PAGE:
tually and rightly to understand the scripture, it is enabled to see that which before was not seen, by reason of blindness. But if it was by reason of blindness, that is an evidence that the same meaning was in it before, otherwise it would have been no blindness not to see it; it is no blindness not to see a meaning which is not there. Spiritually enlightening the eyes to understand the scripture, is to open the eyes, Psal. cxix. 18. Open thou mine eyes, that I may behold wondrous things out of thy law; which argues, that the reason why the same was not seen in the scripture before, was, that the eyes were shut; which would not be the case, if the meaning now understood was not there before, but is now newly added to the scripture by the manner of the scripture coming to the mind. This making of a new meaning to the scripture, is the same thing as making a new scripture; it is properly adding to the word, which is threatened with so dreadful a curse. Spiritually to understand the scripture, is to have the eyes of the mind opened to behold the wonderful, spiritual excellency of the glorious things contained in the true meaning of it, and that always were contained in it, ever since it was written; to behold the amiable and bright manifestations of the divine perfections, the excellency and sufficiency of Christ, the suitableness of the way of salvation by him, and the spiritual glory of the precepts and promises of the scripture, &c. These things are, and always were in the Bible, and would have been seen before, if it had not been for blindness, without having any new sense added.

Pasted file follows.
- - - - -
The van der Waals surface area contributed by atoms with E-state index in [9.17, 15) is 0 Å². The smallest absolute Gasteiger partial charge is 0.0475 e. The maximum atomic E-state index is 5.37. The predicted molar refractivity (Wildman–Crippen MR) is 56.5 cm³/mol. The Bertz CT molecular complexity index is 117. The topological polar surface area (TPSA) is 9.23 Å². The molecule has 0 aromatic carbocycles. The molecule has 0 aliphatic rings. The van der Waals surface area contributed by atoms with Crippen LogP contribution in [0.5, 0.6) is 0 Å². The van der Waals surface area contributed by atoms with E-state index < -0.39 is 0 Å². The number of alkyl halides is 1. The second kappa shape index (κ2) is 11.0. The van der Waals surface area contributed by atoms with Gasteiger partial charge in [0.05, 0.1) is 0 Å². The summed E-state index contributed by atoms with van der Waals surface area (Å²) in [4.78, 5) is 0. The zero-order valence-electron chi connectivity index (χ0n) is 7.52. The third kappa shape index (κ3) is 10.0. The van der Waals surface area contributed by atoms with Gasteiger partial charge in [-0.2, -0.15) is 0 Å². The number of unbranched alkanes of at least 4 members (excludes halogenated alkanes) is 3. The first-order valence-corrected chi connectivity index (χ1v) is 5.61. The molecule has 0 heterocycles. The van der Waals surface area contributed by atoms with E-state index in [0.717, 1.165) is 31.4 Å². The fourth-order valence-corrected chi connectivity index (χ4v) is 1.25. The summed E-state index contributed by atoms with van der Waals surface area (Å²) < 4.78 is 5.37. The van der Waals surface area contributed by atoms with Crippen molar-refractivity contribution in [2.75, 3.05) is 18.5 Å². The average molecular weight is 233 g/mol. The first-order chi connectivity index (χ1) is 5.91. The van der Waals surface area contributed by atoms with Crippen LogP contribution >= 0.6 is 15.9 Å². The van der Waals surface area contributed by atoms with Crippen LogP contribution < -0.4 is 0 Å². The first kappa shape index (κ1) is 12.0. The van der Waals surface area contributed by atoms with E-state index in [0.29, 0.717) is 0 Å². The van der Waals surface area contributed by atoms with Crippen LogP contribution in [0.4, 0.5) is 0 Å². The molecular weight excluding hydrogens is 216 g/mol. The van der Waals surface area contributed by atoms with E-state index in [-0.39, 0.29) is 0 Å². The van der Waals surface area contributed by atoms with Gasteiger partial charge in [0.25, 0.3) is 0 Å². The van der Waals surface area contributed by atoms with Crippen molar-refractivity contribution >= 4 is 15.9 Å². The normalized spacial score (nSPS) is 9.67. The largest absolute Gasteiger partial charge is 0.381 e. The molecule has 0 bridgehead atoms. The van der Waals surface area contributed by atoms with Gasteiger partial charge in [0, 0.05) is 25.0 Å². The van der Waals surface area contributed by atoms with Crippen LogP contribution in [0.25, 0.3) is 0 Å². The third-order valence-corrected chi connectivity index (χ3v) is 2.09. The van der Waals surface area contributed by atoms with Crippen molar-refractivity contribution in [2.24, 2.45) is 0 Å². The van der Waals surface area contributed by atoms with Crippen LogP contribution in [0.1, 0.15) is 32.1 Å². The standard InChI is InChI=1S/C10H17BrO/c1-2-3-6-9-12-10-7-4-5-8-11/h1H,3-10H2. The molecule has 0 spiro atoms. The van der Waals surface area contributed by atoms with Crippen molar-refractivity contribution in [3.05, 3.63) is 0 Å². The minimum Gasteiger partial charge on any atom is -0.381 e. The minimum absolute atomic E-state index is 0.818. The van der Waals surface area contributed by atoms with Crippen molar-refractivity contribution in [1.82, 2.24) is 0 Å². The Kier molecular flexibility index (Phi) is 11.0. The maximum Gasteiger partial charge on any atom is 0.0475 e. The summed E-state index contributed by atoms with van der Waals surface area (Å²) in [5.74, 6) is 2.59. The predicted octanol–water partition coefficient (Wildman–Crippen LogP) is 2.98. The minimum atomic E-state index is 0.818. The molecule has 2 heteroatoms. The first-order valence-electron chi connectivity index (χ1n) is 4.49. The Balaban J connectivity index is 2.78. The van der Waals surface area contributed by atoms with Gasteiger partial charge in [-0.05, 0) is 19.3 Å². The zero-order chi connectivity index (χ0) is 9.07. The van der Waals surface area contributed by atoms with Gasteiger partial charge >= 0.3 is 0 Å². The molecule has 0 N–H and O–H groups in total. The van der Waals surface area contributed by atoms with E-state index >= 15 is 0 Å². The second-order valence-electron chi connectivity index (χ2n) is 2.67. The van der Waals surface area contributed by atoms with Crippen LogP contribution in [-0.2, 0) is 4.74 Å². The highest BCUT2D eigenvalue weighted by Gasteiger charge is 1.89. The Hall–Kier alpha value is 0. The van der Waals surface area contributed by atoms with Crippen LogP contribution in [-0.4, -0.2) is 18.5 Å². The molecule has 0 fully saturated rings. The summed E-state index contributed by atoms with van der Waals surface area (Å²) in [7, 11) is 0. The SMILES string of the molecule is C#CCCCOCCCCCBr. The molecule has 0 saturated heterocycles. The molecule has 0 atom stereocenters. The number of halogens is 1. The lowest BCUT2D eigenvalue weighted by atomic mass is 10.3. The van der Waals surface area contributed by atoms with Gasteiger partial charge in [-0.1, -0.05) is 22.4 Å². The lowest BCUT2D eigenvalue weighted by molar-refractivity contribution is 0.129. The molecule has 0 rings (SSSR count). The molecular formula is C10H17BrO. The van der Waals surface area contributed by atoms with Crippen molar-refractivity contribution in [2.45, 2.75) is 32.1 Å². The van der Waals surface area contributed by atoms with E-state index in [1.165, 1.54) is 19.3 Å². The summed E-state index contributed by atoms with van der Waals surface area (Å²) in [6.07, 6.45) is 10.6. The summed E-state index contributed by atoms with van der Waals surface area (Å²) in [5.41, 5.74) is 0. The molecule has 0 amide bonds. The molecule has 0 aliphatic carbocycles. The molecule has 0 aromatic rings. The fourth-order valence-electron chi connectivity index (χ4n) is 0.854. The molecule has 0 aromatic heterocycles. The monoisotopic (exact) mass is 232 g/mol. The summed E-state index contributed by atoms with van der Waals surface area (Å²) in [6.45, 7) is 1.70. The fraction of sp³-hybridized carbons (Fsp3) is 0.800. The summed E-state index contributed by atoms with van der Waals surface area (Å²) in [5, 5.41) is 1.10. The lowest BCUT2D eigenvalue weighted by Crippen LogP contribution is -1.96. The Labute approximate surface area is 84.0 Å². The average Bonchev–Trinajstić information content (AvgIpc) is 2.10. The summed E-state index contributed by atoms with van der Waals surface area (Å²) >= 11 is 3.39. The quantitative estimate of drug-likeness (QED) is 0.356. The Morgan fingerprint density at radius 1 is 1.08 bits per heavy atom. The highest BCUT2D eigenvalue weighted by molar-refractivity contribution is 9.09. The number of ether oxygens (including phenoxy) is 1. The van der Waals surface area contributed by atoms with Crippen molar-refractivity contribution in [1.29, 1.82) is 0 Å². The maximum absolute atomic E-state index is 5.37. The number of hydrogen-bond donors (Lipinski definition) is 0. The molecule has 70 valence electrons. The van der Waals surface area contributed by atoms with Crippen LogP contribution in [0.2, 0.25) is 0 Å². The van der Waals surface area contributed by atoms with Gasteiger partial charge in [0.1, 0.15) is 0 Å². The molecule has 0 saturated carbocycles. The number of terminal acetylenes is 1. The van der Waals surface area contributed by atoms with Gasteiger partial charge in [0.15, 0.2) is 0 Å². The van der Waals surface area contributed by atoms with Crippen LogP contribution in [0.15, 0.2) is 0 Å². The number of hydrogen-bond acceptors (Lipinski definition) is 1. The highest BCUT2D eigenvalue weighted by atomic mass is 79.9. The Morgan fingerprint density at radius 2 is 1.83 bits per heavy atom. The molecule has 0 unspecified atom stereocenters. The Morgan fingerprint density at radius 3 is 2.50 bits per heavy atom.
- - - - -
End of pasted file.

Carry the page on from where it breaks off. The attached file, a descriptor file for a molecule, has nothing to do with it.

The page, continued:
And as to a gracious leading of the Spirit, it consists in two things; partly in instructing a person in his duty by the Spirit, and partly in powerfully inducing him to comply with that instruction. But so far as the gracious leading of the Spirit lies in instruction, it consists in a person's being guided by a spiritual and distinguishing taste of that which has in it true moral beauty. I have shewn that spiritual knowledge primarily consists in a taste or relish of the amiableness and beauty of that which is truly good and holy this holy relish discerns and distinguishes between good and evil, between holy and unholy, without being at the trouble of a train of reasoning. As he who has a true relish of external beauty, knows what is beautiful by looking upon it; he stands in no need of a train of reasoning about the proportion of the features, in order to determine whether that which he sees be a beautiful countenance or no; he needs nothing, but only the glance of his eye. He who has a rectified musical ear, knows whether the sound he hears be true harmony; he does not need first to be at the trouble of the reasonings of a mathematician, about the proportion of the notes. He that has a rectified palate, knows what is good food, as soon as he tastes it, without the rea